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    ABSTRACT: We present near-infrared emission line counts and luminosity functions from the HST WFC3 Infrared Spectroscopic Parallels (WISP) program for 29 fields observed using both the G102 and G141 grism. Using these derived emission line counts we make predictions for future space missions, like WFIRST, that will make extensive use of slitless grism spectroscopy in the near-IR over large areas of sky. The WISP survey is sensitive to fainter flux levels (3-5x10^-17 ergs/s/cm2) than the near-infrared grism missions aimed at baryonic acoustic oscillation cosmology (1-4x10^-16 ergs/s/cm2), allowing us to both investigate the fainter emission lines the large area surveys will be missing and make count predictions for the deeper grism pointings that are likely to be done over smaller areas. Cumulative number counts of 0.7<z<1.5 galaxies reach 10,000 square degrees above an H-alpha flux of 2x10^{-16} ergs/s/cm2. Galaxies with low H-alpha/[OIII] ratios are very rare at the brighter fluxes that future near-infrared grism surveys will probe; our survey finds no galaxies with H-alpha/[OIII < 0.95 that have H-alpha flux greater than 3x10^-16 ergs/s/cm2. We find good agreement between our derived luminosity functions and those from narrow band H-alpha surveys, like those of HiZELS (Sobral et al. 2013) and New Halpha (Ly et. 2011). The evolution in both the H-alpha luminosity function from z=0.3-1.5 and the [OIII] luminosity function from z=0.7-2.3 is almost entirely in the L* parameter, which steadily increases with redshift over those ranges. We will also present simulations of future large area near-infrared grism spectroscopy, based on the observed distributions of emission line fluxes, galaxy sizes, redshifts, H-alpha/[OIII] ratios, and equivalent widths seen in the WISP survey.
    01/2014;
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    ABSTRACT: The scaling relations between black hole mass and galaxy global properties indicate a close connection between black hole growth and galaxy evolution. Based on the M-sigma relation of the most updated reverberation-mapped AGNs, we determine the virial factor for AGN black hole mass recipes, and applied it to a sample of 42 moderate-luminosity AGNs at 0.4 and 0.6. The sample has been observed with the HST (ACS, NICMOS, and WFC3) and the Keck telescope in order to measure bulge luminosity and stellar velocity dispersion of their host galaxies. By investigating cosmic evolution of the M-bulge luminosity and M-sigma relations over the last 6 Gyr, we find that black holes in the past lived in a smaller or lower luminosity bulges compared to the present-day black holes, as consistent with various previous works. The uncertainty of the single-epoch black hole mass is still a dominant hindrance in unveiling the nature of the black hole-galaxy connection, particularly at high redshift.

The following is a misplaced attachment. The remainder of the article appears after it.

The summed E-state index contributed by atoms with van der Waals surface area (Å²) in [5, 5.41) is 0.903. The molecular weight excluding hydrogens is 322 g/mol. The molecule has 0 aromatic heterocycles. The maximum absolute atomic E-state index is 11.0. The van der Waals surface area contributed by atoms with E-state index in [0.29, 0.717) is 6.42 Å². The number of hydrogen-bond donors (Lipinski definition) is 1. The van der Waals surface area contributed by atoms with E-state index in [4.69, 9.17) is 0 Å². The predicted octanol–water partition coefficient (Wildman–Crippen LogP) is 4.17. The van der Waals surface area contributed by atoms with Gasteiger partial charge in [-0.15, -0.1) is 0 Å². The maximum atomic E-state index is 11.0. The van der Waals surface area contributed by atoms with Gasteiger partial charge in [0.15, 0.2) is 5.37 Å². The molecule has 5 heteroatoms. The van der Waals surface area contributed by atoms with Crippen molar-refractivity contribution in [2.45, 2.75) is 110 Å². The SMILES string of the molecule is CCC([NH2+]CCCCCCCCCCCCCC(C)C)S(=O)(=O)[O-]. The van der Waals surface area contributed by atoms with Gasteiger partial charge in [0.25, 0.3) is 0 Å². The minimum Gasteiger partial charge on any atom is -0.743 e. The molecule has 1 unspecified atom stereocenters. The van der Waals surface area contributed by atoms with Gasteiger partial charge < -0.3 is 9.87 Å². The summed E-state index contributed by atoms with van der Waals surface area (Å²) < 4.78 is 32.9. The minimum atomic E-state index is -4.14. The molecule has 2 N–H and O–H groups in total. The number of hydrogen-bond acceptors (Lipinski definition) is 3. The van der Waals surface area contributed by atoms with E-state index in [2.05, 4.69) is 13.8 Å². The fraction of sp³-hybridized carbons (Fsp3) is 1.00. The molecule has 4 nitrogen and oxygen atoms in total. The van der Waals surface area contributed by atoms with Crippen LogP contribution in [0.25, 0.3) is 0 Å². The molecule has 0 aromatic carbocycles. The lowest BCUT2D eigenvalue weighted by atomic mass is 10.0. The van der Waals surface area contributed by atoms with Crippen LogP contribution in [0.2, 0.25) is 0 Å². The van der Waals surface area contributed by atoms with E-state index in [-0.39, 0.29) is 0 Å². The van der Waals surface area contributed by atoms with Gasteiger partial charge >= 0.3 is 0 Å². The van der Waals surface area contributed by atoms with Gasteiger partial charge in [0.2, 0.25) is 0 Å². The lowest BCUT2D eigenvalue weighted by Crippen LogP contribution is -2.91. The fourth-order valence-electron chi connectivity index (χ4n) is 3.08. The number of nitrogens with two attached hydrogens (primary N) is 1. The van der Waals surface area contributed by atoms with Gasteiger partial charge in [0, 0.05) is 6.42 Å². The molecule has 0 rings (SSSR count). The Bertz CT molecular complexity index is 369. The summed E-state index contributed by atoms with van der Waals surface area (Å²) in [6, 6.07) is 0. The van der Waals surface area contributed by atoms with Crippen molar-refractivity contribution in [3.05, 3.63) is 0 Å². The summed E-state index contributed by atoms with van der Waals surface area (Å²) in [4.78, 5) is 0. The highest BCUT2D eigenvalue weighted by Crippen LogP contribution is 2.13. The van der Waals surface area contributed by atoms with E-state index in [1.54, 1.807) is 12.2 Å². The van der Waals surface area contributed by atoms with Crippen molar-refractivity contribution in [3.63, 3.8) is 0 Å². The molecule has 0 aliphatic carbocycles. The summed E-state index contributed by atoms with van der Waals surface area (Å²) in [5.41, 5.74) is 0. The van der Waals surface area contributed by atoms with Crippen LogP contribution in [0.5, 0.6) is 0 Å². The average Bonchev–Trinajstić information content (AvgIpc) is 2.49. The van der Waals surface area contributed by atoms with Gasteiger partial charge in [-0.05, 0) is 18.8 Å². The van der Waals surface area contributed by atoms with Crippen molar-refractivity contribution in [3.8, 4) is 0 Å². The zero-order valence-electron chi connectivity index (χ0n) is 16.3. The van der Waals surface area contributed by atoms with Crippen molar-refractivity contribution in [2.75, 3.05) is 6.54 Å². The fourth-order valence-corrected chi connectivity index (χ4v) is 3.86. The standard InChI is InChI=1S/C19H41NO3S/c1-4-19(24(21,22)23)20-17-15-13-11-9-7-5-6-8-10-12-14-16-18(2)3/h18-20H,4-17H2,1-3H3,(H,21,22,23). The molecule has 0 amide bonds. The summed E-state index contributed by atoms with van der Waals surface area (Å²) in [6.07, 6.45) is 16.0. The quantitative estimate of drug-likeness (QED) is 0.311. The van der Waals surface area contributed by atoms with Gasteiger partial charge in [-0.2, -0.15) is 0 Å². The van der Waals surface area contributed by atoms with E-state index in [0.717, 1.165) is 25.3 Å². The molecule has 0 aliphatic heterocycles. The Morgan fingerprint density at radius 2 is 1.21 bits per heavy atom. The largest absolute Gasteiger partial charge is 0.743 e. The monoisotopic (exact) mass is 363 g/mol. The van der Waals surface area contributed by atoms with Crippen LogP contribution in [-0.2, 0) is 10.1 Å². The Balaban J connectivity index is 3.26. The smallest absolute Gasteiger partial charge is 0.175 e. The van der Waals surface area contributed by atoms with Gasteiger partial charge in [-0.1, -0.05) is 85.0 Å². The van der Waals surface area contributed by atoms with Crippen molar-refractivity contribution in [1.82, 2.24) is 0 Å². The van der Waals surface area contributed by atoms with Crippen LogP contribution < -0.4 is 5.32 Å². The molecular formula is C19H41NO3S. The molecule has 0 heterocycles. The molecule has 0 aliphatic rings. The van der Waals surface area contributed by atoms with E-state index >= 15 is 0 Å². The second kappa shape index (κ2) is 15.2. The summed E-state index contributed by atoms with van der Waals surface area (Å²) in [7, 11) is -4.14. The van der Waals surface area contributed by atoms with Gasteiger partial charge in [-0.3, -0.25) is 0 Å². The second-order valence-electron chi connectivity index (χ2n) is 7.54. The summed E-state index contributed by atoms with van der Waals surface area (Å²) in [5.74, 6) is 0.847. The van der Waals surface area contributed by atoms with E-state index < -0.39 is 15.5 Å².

01/2014;
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    ABSTRACT: Near-infrared reverberation measurements have proven to be a valuable tool for mapping the location of hot dust in active galactic nuclei (AGNs). Ground-based campaigns have shown that the K-band continuum varies in response to changes in the optical continuum, and measurements of the K-band lag time give the size scale of the hot dust emission region, which likely corresponds to the dust sublimation radius. Reverberation measurements at longer wavelengths can add valuable information on the dust temperature profile in AGNs and the structure of the putative dusty torus. We have conducted a space based monitoring campaign of the Seyfert 1 galaxy Zw 229-015 using optical data from the Kepler Space Telescope and infrared data (3.6 micron) from the Spitzer Space telescope. We have also augmented the optical data with multiple ground based observatories. We have detected infrared reverberation both on short and long timescales.
    01/2014;
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    ABSTRACT: The main aim of this work is the characterization of physical properties of galaxies detected in the far infrared (FIR) in the AKARI Deep Field-South (ADF-S) survey. Starting from a catalog of the 1 000 brightest ADF-S sources in the WIDE-S (90$\mu$m) AKARI band, we constructed a subsample of galaxies with spectral coverage from the ultraviolet to the far infrared. We then analyzed the multiwavelength properties of this 90$\mu$m selected sample of galaxies. For galaxies without known spectroscopic redshifts we computed photometric redshifts using the codes Photometric Analysis for Redshift Estimate (Le PHARE) and Code Investigating GALaxy Emission (CIGALE), tested these photometric redshifts using spectroscopic redshifts, and compared the performances of both codes. To test the reliability of parameters obtained by fitting spectral energy distributions, a mock cataloge was generated. We built a large multiwavelength catalog of more than 500 ADF-S galaxies. We successfully fitted Spectral Energy Distributions of 186 galaxies with $\rm{\chi^2_{min}<4}$, and analyzed the output parameters of the fits. We conclude that our sample consists mostly of nearby actively star-forming galaxies, and all our galaxies have a relatively high metallicity. We estimated photometric redshifts for 113 galaxies from the whole ADF-S sample. Comparing the performance of Le PHARE and CIGALE, we found that CIGALE gives more reliable redshift estimates for our galaxies, which implies that including the IR photometry allows for substantial improvement of photometric redshift estimation.